Fusion reactions in stars, including our Sun, produce huge amounts of neutrinos. These tiny elementary particles are almost impossibly hard to spot: ludicrous numbers of neutrinos are passing through you right now, without noticing your atoms at all. But they're one of the only ways we have to understand the inner workings of the Sun's core — and deep underground beneath an Italian mountain, astronomers have *finally* spotted neutrinos originating from the final piece of the stellar fusion puzzle, the CNO cycle.

56 minJUL 16
Comments
69: Solar Secrets & Nebulous Neutrinos

68: Birth Of A Planet

The planets we see around us in the galaxy haven't just been hanging around forever, you know. We're pretty sure they must have formed at some point in the past, and more are forming right now, presumably. But it's a rare treat to actually see a planet's birth in progress, which is what astronomers have managed to do recently — in staggering detail!

49 minJUL 3
Comments
68: Birth Of A Planet

67: The Mystery of Dark Matter

Live! from the York Festival of Ideas online programme, a zoomtastic chat about dark matter — the strange, unknown stuff that comprises only, what, 80% or more of the matter in the universe. What is it? Why is it? How is it? Emily gives the lowdown on one of astronomy's more embarrassing problems, before we welcome guests Mikhail Bashkanov and Dan Watts, physicists at the University of York who have found something veeeery interesting. It's an exotic particle — a hexaquark, to be exact — that just might solve this cosmic mystery.

60 minJUN 25
Comments
67: The Mystery of Dark Matter

66: Inscrutable Neutrons & Perplexing Pulsars

Neutron stars are weird. Pulsars are weird. All pulsars are neutron stars. Are all neutron stars pulsars? Hmmm. How are they born? Do they die? Are they all the same? How big are they? Do pulsars all spin at the same rate? Or do they speed up, or slow down? So many questions — and we can thank Fabulous Listener Dave Weingartner for getting in touch to ask!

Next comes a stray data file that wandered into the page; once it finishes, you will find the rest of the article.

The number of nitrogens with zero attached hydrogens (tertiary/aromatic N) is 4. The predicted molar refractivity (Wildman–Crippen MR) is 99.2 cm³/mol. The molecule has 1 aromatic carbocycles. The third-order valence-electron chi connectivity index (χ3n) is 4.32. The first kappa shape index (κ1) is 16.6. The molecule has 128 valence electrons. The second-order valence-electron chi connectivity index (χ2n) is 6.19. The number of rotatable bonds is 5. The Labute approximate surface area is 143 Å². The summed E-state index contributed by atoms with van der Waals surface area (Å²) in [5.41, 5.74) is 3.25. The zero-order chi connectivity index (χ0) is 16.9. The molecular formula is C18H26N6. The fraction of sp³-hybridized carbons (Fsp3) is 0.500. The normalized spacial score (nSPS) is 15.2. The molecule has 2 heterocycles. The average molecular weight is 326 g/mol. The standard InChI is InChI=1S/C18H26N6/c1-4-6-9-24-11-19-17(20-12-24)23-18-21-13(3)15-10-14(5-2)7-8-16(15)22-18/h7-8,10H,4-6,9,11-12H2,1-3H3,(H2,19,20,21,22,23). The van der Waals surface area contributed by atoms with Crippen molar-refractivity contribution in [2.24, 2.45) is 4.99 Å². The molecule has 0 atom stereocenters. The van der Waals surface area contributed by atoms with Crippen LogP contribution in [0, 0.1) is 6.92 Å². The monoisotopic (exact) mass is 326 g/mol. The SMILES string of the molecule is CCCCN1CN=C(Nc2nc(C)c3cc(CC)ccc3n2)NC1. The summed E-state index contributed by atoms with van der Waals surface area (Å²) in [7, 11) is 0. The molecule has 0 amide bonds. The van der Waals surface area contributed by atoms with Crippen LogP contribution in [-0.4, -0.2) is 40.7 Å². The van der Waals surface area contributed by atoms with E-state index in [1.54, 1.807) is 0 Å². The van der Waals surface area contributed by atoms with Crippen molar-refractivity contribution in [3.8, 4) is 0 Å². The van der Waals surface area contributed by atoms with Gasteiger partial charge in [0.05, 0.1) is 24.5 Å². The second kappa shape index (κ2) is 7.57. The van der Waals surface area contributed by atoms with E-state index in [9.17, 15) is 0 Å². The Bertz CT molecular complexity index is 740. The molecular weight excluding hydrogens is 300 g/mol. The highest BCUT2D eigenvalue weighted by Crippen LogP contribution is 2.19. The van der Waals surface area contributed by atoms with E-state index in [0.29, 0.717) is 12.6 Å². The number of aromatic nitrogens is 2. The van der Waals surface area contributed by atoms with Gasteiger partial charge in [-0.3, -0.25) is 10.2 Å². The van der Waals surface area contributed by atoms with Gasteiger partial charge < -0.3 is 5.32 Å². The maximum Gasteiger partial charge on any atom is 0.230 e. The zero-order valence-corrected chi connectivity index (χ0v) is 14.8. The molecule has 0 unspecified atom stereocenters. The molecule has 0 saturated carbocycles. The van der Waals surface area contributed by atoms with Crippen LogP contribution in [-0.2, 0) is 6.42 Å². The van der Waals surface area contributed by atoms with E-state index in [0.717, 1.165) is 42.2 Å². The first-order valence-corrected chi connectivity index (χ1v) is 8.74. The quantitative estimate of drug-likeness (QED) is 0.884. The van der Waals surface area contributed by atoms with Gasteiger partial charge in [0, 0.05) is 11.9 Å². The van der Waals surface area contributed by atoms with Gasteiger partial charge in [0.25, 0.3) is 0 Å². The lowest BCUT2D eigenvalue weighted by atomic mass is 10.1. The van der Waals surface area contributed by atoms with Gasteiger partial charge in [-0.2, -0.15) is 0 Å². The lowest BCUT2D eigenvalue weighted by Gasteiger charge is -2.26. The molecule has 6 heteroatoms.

57 minMAY 22
Comments
66: Inscrutable Neutrons & Perplexing Pulsars

65: Burbidge Burbidge Fowler & Hoyle

In 1957, a paper was published in Reviews of Modern Physics that changed astrophysics at its core. Well, we say "paper" — it was more of a tome: a hundred pages of research and review that laid out in detail how the elements of the periodic table are made in nuclear processes in stars and supernovae. The authors — Margaret and Geoffrey Burbidge, William Fowler and Fred Hoyle — are all legendary figures in astrophysics. The last of the authors, Margaret Burbidge, died on 5 April 2020 at the age of 100. We look back on the lives and contributions to astronomy of this great quartet of scientists, focussing on their pivotal B-squared-F-H paper.

55 minMAY 15
Comments
65: Burbidge Burbidge Fowler & Hoyle

64: Almost A Good Comet

Everyone's heard of the famous comets: Halley, McNaught, Hale-Bopp, the Great Comet of 1844. Ok, maybe not that last one. Earlier this year astronomers got very excited about a new comet, called Atlas, winging its way through the Solar System. The Great Comet of 2020? Atlas promised to be quite a show ... until it didn't.

41 minMAY 7
Comments
64: Almost A Good Comet

63: A Pair Of Delta Scuti Lambda Boos

Weirdest episode title ever! From her lockdown bunker in Preston, Emily joins Chris for a special social-distanced episode, talking about a weird binary system found in the TESS data recently. One of the stars is pulsating, but only on one side — which doesn’t happen very often. In fact, this is a first for astronomy, which is always exciting. The star may be close to overloading its Roche lobe, which doesn’t sound good at all. And of course, we’re almost through our run of Super Moons for 2020, with a Pink Moon in April and a Flower Moon in May, so naturally Emily has been on the radio again …

38 minAPR 22
Comments
63: A Pair Of Delta Scuti Lambda Boos